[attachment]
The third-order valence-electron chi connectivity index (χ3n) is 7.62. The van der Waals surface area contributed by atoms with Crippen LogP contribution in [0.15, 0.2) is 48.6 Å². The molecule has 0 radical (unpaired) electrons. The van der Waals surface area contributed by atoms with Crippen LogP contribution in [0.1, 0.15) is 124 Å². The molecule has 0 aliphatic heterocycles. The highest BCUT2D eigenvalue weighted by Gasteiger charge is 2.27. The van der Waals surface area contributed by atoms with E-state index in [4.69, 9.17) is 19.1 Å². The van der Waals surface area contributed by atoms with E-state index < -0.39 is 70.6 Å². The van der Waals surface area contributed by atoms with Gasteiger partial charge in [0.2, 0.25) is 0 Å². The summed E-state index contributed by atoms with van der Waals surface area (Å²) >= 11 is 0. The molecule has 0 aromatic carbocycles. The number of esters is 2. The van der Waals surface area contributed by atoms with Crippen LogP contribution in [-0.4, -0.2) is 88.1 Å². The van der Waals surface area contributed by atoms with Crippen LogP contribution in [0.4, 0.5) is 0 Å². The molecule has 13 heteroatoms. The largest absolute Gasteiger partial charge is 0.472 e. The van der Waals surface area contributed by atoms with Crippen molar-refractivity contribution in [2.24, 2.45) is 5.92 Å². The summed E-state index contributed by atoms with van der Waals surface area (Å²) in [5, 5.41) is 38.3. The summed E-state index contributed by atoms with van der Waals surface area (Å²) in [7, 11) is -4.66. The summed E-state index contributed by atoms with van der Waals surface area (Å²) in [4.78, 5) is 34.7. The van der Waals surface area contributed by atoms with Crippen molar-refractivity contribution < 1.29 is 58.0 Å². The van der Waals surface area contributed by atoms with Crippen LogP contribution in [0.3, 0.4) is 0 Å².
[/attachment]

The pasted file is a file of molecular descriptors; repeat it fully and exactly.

The third-order valence-electron chi connectivity index (χ3n) is 7.62. The van der Waals surface area contributed by atoms with Crippen LogP contribution in [0.15, 0.2) is 48.6 Å². The molecule has 0 radical (unpaired) electrons. The van der Waals surface area contributed by atoms with Crippen LogP contribution in [0.1, 0.15) is 124 Å². The molecule has 0 aliphatic heterocycles. The highest BCUT2D eigenvalue weighted by Gasteiger charge is 2.27. The van der Waals surface area contributed by atoms with E-state index in [4.69, 9.17) is 19.1 Å². The van der Waals surface area contributed by atoms with E-state index < -0.39 is 70.6 Å². The van der Waals surface area contributed by atoms with Gasteiger partial charge in [0.2, 0.25) is 0 Å². The summed E-state index contributed by atoms with van der Waals surface area (Å²) >= 11 is 0. The molecule has 0 aromatic carbocycles. The number of esters is 2. The van der Waals surface area contributed by atoms with Crippen LogP contribution in [-0.4, -0.2) is 88.1 Å². The van der Waals surface area contributed by atoms with Crippen LogP contribution in [0.4, 0.5) is 0 Å². The molecule has 13 heteroatoms. The largest absolute Gasteiger partial charge is 0.472 e. The van der Waals surface area contributed by atoms with Crippen molar-refractivity contribution in [2.24, 2.45) is 5.92 Å². The summed E-state index contributed by atoms with van der Waals surface area (Å²) in [5, 5.41) is 38.3. The summed E-state index contributed by atoms with van der Waals surface area (Å²) in [7, 11) is -4.66. The summed E-state index contributed by atoms with van der Waals surface area (Å²) in [4.78, 5) is 34.7. The van der Waals surface area contributed by atoms with Crippen molar-refractivity contribution < 1.29 is 58.0 Å². The van der Waals surface area contributed by atoms with Crippen LogP contribution in [0.3, 0.4) is 0 Å².